Catching Up on the Dreamcatcher – Round the Year Quilt

A lot many visitors, a short vacation, a couple of sicknesses – life has been quite topsy-turvy at this end. Finally got to do some quilting on the second panel of the quilt. 

 

The second quilt-as-you-go panel …
 
A glimpse of the back…Don’t you love the backing fabric? Tina Katwal of The Square Inch found it for me! 

  

The quilt back! I got a gift of Sulky threads from my son ; am really enjoying fmq now!

I am a bit undecided about the outermost dark blue. How do you think I should quilt it?  And then, should the quilt thread be a shade lighter that shows up the quilting or a matching dark blue that merges into it?  What do you suggest? 

While you decide, here is a closer look at the two blocks I quilted last week.

 

Evening at the Pond
  
Card Trick Block
 

The third panel is all basted – I hope I can get some quilting done tomorrow too! Happy quilting to you! 

Final Countdown – That is Half a Dozen Done.

Two more blocks of the Round the Year quilt done today, using the porthole method described  by Sobana Sundar in a previous blogpost. 

The first was Card Trick, Block Three, which got done quickly. 

 

The Card Trick block was not tricky at all! joined to the background using the ‘porthole ‘ method.
 I used the points on the triangles on the edge as a guide to glue the background to the circle. 
The other block that I did was Wedding Ring, which gave me a lot of trouble as I did not glue the background correctly. The resultant seam ranged from 1/8″ to 3/4″. I had to rip it and re-do it.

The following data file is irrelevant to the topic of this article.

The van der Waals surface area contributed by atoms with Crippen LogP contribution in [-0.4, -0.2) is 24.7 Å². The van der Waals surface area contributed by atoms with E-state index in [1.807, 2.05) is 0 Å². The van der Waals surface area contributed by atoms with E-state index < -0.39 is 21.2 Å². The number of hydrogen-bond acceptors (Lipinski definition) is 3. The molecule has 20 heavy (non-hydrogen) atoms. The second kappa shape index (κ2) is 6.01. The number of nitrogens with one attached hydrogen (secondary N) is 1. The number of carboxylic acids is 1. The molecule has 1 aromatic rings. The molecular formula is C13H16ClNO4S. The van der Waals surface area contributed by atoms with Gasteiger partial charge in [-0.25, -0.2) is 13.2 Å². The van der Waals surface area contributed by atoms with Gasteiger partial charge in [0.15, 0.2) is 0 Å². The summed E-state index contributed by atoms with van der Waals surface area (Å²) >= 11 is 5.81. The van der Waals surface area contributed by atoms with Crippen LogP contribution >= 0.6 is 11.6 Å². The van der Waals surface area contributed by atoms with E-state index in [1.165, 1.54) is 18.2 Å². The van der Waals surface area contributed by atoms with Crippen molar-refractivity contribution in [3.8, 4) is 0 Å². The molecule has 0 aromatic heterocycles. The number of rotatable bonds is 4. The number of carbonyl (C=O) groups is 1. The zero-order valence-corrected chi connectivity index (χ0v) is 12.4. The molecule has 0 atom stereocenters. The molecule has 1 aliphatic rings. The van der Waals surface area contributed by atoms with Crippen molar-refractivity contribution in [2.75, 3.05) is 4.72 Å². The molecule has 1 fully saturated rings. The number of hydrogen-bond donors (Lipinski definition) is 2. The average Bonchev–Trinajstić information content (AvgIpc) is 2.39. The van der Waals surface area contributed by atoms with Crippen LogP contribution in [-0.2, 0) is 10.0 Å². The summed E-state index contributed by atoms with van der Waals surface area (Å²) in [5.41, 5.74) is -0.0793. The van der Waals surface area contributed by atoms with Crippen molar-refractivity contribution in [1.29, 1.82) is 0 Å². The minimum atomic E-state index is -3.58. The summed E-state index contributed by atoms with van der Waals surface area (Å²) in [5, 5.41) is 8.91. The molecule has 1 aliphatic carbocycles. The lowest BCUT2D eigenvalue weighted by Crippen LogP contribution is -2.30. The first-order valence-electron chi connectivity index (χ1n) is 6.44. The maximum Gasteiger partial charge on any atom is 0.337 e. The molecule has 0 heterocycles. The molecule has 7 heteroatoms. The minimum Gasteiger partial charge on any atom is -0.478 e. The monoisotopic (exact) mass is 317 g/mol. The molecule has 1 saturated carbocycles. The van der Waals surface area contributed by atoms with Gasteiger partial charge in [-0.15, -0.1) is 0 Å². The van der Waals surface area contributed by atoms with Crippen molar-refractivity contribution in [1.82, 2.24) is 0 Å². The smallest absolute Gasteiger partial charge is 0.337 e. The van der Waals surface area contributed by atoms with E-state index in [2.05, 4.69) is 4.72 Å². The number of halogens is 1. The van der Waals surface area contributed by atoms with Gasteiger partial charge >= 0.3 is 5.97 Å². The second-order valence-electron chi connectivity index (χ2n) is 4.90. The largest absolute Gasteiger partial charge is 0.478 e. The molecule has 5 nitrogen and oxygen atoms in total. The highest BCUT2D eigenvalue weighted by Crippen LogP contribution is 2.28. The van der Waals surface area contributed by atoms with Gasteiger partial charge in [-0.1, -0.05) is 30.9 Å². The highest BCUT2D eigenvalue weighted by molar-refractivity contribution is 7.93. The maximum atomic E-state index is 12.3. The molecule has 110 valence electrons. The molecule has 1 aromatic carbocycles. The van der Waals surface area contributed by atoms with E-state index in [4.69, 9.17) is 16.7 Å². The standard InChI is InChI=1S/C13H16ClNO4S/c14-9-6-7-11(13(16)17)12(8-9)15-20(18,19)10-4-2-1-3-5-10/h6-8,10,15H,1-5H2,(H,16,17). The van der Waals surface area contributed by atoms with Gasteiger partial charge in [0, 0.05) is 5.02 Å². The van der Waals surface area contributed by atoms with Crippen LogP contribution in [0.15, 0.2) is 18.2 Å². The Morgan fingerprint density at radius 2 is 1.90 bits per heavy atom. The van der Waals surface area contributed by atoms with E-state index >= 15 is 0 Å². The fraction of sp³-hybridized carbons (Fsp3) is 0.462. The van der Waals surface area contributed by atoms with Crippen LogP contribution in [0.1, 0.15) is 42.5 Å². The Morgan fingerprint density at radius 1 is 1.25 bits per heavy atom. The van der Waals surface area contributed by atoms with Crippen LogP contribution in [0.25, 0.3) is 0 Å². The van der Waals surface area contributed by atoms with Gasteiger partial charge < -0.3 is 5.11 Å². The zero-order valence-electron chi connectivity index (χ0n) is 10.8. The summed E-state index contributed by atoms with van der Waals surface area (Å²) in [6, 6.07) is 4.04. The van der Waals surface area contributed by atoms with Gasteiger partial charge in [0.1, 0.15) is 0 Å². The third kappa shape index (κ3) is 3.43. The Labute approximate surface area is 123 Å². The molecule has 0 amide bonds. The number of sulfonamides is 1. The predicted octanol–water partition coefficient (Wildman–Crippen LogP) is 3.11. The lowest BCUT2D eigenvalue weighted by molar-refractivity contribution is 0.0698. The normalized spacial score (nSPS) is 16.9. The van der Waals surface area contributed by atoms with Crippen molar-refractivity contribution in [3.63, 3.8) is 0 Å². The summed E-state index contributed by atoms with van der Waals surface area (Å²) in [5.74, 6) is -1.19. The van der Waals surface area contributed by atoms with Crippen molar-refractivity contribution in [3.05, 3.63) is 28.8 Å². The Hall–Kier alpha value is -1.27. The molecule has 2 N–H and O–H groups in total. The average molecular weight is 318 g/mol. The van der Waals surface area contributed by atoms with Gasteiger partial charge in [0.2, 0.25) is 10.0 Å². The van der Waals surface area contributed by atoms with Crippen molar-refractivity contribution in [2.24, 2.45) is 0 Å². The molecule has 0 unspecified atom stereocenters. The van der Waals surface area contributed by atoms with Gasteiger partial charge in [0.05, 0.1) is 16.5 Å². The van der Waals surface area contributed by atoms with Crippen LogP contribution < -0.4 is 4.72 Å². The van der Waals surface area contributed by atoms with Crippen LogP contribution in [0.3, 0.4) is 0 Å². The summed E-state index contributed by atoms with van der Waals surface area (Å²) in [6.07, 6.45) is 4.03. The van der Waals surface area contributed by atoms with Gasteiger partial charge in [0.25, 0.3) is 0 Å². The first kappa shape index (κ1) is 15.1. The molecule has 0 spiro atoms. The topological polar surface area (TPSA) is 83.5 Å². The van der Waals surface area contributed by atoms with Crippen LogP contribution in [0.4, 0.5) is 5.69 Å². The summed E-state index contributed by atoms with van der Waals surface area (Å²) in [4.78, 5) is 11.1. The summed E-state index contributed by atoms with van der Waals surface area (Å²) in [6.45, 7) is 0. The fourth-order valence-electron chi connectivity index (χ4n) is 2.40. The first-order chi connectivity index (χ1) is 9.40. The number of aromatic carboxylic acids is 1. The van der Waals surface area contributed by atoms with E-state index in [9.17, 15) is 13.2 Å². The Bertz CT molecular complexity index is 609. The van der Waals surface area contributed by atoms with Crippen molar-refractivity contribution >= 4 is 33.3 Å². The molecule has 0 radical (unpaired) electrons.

This block gave me a lot of problems!
 
I was not very happy with the end result. For the next block, I will do something different. I will mark the seam line on the front of the circle, and glue the background accurately from the top, using the seam line as a guide. I will take pics to clarify what I mean. 

Meanwhile, I had promised to show you how I stitched the background with no fabric wastage. 

In the normal course, one would stitch together two rectangles 9.5″x 18.5″ in the two blues ( along the longer edge, and end up with an 18.5″ circle. On this one would mark a 7.5″ circle and cut about 3/4″ inside that. 

What I did was this…

 

I added a circular strip on the inside edge of the freezer paper template to increase the seam allowance to about 1/2 ” .
 
I ironed the templates on the background fabric and cut out a further 1/4″ inside. I also took an extra 1/8″ on the outer long edges. I will trim the blocks to accurate size once they are done. Remember, NOT to take and extra allowance on the small straight edge! That has to be exactly 1/4″.

This method saves fabric!

You need 10.5″ x 12.5″ fabric for 2 quarters as above. Which means that for one block you need either 10.5″ x 25″ or 21″x 12.5″, depending on how you place the templates. 
 

Piece the full backgound directly on the freezer paper.
 
I then cut out the freezer paper template described by Sobana in her post – an 18.5″ square with a 7.5″ radius circle cut out of the centre. I pieced my background using two light blues and two darks directly on this template.

You will need to probably refer to Sobana’s post on setting circles onto background squares to understand exactly what I did differently here…

If you have any questions, please feel free to seek clarifications! 

About Eye Candy, Mental Blocks and Blocks Round the Year